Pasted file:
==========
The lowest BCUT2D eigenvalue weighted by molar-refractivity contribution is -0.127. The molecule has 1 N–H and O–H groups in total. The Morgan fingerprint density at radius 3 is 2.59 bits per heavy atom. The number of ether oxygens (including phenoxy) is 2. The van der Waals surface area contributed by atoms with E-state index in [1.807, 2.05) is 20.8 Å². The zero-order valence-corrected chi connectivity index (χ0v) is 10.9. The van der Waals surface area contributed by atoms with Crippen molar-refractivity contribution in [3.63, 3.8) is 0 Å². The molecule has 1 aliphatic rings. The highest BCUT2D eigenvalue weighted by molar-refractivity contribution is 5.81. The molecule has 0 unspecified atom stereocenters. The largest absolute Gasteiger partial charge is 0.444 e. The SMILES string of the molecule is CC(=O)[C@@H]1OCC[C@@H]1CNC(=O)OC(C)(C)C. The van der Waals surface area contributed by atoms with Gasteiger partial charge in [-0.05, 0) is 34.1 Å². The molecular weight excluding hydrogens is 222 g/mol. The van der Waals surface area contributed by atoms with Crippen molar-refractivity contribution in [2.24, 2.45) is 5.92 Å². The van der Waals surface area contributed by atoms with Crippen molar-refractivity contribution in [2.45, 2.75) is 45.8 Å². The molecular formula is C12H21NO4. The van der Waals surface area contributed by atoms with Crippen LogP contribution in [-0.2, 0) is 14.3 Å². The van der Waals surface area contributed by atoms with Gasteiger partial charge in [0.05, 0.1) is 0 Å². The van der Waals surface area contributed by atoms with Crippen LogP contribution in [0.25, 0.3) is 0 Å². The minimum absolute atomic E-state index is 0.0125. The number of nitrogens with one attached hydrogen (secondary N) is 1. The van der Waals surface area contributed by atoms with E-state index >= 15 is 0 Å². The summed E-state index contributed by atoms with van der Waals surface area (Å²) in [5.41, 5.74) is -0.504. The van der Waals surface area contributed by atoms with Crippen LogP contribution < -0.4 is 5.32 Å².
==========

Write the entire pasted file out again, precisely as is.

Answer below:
The lowest BCUT2D eigenvalue weighted by molar-refractivity contribution is -0.127. The molecule has 1 N–H and O–H groups in total. The Morgan fingerprint density at radius 3 is 2.59 bits per heavy atom. The number of ether oxygens (including phenoxy) is 2. The van der Waals surface area contributed by atoms with E-state index in [1.807, 2.05) is 20.8 Å². The zero-order valence-corrected chi connectivity index (χ0v) is 10.9. The van der Waals surface area contributed by atoms with Crippen molar-refractivity contribution in [3.63, 3.8) is 0 Å². The molecule has 1 aliphatic rings. The highest BCUT2D eigenvalue weighted by molar-refractivity contribution is 5.81. The molecule has 0 unspecified atom stereocenters. The largest absolute Gasteiger partial charge is 0.444 e. The SMILES string of the molecule is CC(=O)[C@@H]1OCC[C@@H]1CNC(=O)OC(C)(C)C. The van der Waals surface area contributed by atoms with Gasteiger partial charge in [-0.05, 0) is 34.1 Å². The molecular weight excluding hydrogens is 222 g/mol. The van der Waals surface area contributed by atoms with Crippen molar-refractivity contribution in [2.24, 2.45) is 5.92 Å². The van der Waals surface area contributed by atoms with Crippen molar-refractivity contribution in [2.45, 2.75) is 45.8 Å². The molecular formula is C12H21NO4. The van der Waals surface area contributed by atoms with Crippen LogP contribution in [-0.2, 0) is 14.3 Å². The van der Waals surface area contributed by atoms with Gasteiger partial charge in [0.05, 0.1) is 0 Å². The van der Waals surface area contributed by atoms with Crippen LogP contribution in [0.25, 0.3) is 0 Å². The minimum absolute atomic E-state index is 0.0125. The number of nitrogens with one attached hydrogen (secondary N) is 1. The van der Waals surface area contributed by atoms with E-state index >= 15 is 0 Å². The summed E-state index contributed by atoms with van der Waals surface area (Å²) in [5.41, 5.74) is -0.504. The van der Waals surface area contributed by atoms with Crippen LogP contribution < -0.4 is 5.32 Å².